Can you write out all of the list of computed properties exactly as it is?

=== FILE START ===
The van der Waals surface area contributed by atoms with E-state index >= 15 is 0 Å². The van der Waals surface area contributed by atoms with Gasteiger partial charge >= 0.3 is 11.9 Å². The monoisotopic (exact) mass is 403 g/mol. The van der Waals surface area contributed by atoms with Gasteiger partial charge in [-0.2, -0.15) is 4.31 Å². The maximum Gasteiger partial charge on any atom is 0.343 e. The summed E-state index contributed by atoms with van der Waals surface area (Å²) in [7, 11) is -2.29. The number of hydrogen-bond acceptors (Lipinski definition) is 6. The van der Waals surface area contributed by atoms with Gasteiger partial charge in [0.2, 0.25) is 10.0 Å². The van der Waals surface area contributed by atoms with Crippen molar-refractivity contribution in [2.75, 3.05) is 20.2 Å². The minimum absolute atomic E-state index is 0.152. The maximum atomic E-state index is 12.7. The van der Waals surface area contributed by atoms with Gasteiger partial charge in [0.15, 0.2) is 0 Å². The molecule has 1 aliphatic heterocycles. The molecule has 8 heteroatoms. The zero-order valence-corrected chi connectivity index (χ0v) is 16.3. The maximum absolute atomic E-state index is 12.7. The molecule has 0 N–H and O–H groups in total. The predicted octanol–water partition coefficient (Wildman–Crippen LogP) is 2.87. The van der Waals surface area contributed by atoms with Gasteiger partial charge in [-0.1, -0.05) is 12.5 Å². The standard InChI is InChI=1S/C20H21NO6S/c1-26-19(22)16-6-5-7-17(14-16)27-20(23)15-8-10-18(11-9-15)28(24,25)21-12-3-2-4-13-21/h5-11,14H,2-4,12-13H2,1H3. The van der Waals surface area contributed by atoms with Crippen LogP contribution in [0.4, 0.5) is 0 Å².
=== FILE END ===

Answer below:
The van der Waals surface area contributed by atoms with E-state index >= 15 is 0 Å². The van der Waals surface area contributed by atoms with Gasteiger partial charge >= 0.3 is 11.9 Å². The monoisotopic (exact) mass is 403 g/mol. The van der Waals surface area contributed by atoms with Gasteiger partial charge in [-0.2, -0.15) is 4.31 Å². The maximum Gasteiger partial charge on any atom is 0.343 e. The summed E-state index contributed by atoms with van der Waals surface area (Å²) in [7, 11) is -2.29. The number of hydrogen-bond acceptors (Lipinski definition) is 6. The van der Waals surface area contributed by atoms with Gasteiger partial charge in [0.2, 0.25) is 10.0 Å². The van der Waals surface area contributed by atoms with Crippen molar-refractivity contribution in [2.75, 3.05) is 20.2 Å². The minimum absolute atomic E-state index is 0.152. The maximum atomic E-state index is 12.7. The van der Waals surface area contributed by atoms with Gasteiger partial charge in [0.15, 0.2) is 0 Å². The molecule has 1 aliphatic heterocycles. The molecule has 8 heteroatoms. The zero-order valence-corrected chi connectivity index (χ0v) is 16.3. The maximum absolute atomic E-state index is 12.7. The molecule has 0 N–H and O–H groups in total. The predicted octanol–water partition coefficient (Wildman–Crippen LogP) is 2.87. The van der Waals surface area contributed by atoms with Gasteiger partial charge in [-0.1, -0.05) is 12.5 Å². The standard InChI is InChI=1S/C20H21NO6S/c1-26-19(22)16-6-5-7-17(14-16)27-20(23)15-8-10-18(11-9-15)28(24,25)21-12-3-2-4-13-21/h5-11,14H,2-4,12-13H2,1H3. The van der Waals surface area contributed by atoms with Crippen LogP contribution in [0.4, 0.5) is 0 Å².